When I think about gratitude as a matter of perspective, I see children. I remember back quite a few years ago when my south-east coast town was in the grips of a hurricane (not uncommon). This hurricane had brought more rain than wind, and the city was rapidly flooding. Driving home from work, I drove through a flooded intersection where the water was much deeper than the previous few flooded intersections, and my car cut off. There I was, stranded in a neighborhood far from my house, with a dead car that was about to start filling up with water any minute, and no cell phone. (Yes, cell phones had been invented, but I had not invested in such technology yet).
I had a lot to be thankful for in that moment, though it didn’t feel like it. I was alive. The person whose house I’d stalled in front of let me come inside and dry off and use the phone. When I finally did get home, my house was not flooded. But what struck me the most in that difficult and unpleasant moment was the neighborhood children.
Their perspective was not one of “what if the house floods? What if the car stalls? What if we lose power?” These kids had put on their swimming trunks, grabbed their boogie boards, and were out surfing in the street. The water was a good two feet deep and flowing fast – so what else do you do when your road has turned into a literal river? You go out and play in it, of course!
A lot of people lost their cars and more in that storm. And I’m sure those kids were old enough and smart enough to understand that when everything was over. But in that moment, they were filled with joy. They may have even been filled with gratitude because their afternoon had turned from one of homework and playing alone in their rooms to a surprise day at a water park. Perspective.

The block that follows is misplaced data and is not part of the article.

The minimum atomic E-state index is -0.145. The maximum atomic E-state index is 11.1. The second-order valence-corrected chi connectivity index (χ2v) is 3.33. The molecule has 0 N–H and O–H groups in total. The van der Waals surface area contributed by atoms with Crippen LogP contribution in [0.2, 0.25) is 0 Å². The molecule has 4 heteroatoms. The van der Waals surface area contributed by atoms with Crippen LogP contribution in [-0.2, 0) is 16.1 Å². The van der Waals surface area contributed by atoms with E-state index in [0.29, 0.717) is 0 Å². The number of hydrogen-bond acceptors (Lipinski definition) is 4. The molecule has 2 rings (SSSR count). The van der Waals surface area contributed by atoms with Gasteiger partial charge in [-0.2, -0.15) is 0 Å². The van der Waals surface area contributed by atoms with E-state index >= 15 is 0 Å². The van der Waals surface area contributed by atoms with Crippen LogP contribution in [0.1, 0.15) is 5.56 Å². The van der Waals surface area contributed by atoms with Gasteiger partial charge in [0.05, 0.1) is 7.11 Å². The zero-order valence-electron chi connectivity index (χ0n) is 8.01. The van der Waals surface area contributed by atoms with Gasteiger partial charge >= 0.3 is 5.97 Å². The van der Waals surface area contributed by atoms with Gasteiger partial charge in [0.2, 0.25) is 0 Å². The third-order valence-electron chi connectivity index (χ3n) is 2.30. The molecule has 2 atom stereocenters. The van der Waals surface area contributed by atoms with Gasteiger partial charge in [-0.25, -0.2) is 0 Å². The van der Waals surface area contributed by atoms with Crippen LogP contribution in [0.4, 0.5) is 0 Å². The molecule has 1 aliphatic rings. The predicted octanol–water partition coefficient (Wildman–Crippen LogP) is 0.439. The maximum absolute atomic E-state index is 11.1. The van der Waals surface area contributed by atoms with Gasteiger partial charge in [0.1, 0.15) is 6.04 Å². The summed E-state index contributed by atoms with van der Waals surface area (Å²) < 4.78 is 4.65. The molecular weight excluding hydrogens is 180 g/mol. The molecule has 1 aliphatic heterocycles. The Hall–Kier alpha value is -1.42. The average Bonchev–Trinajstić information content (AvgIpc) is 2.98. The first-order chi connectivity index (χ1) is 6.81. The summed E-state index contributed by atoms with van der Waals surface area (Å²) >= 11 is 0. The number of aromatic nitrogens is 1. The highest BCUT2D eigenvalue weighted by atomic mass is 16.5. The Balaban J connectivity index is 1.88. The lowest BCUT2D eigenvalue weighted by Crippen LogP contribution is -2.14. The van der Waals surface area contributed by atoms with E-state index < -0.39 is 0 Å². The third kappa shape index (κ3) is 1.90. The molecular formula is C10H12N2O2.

My little nephews are also teaching me about perspective. I just recently moved into a new house; actually, it’s a very old house, which is both fun and challenging. Lately I’ve found myself focusing on all the things I still don’t have and all the things that need fixing up or changing. But my nephews don’t see it that way.
What I see is a ramshackle old house with so many holes and cracks that mice have moved in. (It’s not ramshackle – the house is actually in excellent shape, and I know that even brand new houses can get mice. Especially when we get an early snow and the mice are trying to find shelter).
Anyway, my nephews don’t see an old house that needs fixing. They see Aunt Grace’s house with a big carpeted living room where they can jump and tumble, and a cabinet devoted exclusively to their toys, and a big yard full of apples and pears (well, before it snowed).
What I see is a shower that doesn’t have a diverter, so you can’t fill up the tub from the faucet – the shower head is the only thing that works. I see a bathtub window that needs a new paint job and sealing to keep the moisture out (windows in the tub/shower were not uncommon in 1920s/30s construction). But if my nephews take a bath at my house, all they see is the world’s coolest tub where they get to take a shower like big boys but still play in the bath, and it even has a window.
The perspective of a child is naturally one of gratitude, I think, and of seeing the best in any circumstance. As we grow up, we learn to lose that perspective. Sure, you can boogie board in the street, but I have a ruined car and an insurance claim. Sure, I have an awesome, comfortable, safe house, but I also have an expensive bathroom upgrade job and vermin under my kitchen sink.
I can see both perspectives, and so now this is where choice comes in. I can choose to focus on the negatives, on the difficulties, on all the things that are going wrong or all the things I don’t have. Or I can choose to take joy in what I do have. I can choose to count my blessings, to enjoy all the wonderful things about my home and my life.
I can choose a perspective of gratitude.
Which perspective will you choose?